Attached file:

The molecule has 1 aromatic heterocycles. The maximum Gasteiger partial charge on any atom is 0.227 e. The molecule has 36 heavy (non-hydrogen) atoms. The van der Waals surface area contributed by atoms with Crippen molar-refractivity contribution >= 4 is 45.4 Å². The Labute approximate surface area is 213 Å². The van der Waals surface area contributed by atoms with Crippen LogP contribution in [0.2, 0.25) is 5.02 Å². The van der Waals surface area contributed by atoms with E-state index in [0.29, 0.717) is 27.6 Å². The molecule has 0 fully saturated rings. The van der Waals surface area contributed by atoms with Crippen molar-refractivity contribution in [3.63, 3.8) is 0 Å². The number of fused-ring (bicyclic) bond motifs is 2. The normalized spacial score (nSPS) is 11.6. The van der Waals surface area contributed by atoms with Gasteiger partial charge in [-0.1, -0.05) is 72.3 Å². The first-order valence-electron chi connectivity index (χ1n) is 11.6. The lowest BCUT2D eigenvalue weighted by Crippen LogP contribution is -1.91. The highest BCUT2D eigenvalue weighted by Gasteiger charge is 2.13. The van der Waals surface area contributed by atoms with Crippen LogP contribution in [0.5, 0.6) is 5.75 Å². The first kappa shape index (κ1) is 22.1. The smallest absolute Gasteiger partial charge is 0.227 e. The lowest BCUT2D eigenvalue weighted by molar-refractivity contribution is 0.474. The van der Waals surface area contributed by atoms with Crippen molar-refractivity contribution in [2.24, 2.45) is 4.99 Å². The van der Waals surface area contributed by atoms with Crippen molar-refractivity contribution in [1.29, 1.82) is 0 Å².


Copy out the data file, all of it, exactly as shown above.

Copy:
The molecule has 1 aromatic heterocycles. The maximum Gasteiger partial charge on any atom is 0.227 e. The molecule has 36 heavy (non-hydrogen) atoms. The van der Waals surface area contributed by atoms with Crippen molar-refractivity contribution >= 4 is 45.4 Å². The Labute approximate surface area is 213 Å². The van der Waals surface area contributed by atoms with Crippen LogP contribution in [0.2, 0.25) is 5.02 Å². The van der Waals surface area contributed by atoms with E-state index in [0.29, 0.717) is 27.6 Å². The molecule has 0 fully saturated rings. The van der Waals surface area contributed by atoms with Crippen molar-refractivity contribution in [3.63, 3.8) is 0 Å². The number of fused-ring (bicyclic) bond motifs is 2. The normalized spacial score (nSPS) is 11.6. The van der Waals surface area contributed by atoms with Gasteiger partial charge in [-0.1, -0.05) is 72.3 Å². The first-order valence-electron chi connectivity index (χ1n) is 11.6. The lowest BCUT2D eigenvalue weighted by Crippen LogP contribution is -1.91. The highest BCUT2D eigenvalue weighted by Gasteiger charge is 2.13. The van der Waals surface area contributed by atoms with Crippen LogP contribution in [0.5, 0.6) is 5.75 Å². The first kappa shape index (κ1) is 22.1. The smallest absolute Gasteiger partial charge is 0.227 e. The lowest BCUT2D eigenvalue weighted by molar-refractivity contribution is 0.474. The van der Waals surface area contributed by atoms with Crippen molar-refractivity contribution in [2.24, 2.45) is 4.99 Å². The van der Waals surface area contributed by atoms with Crippen molar-refractivity contribution in [1.29, 1.82) is 0 Å².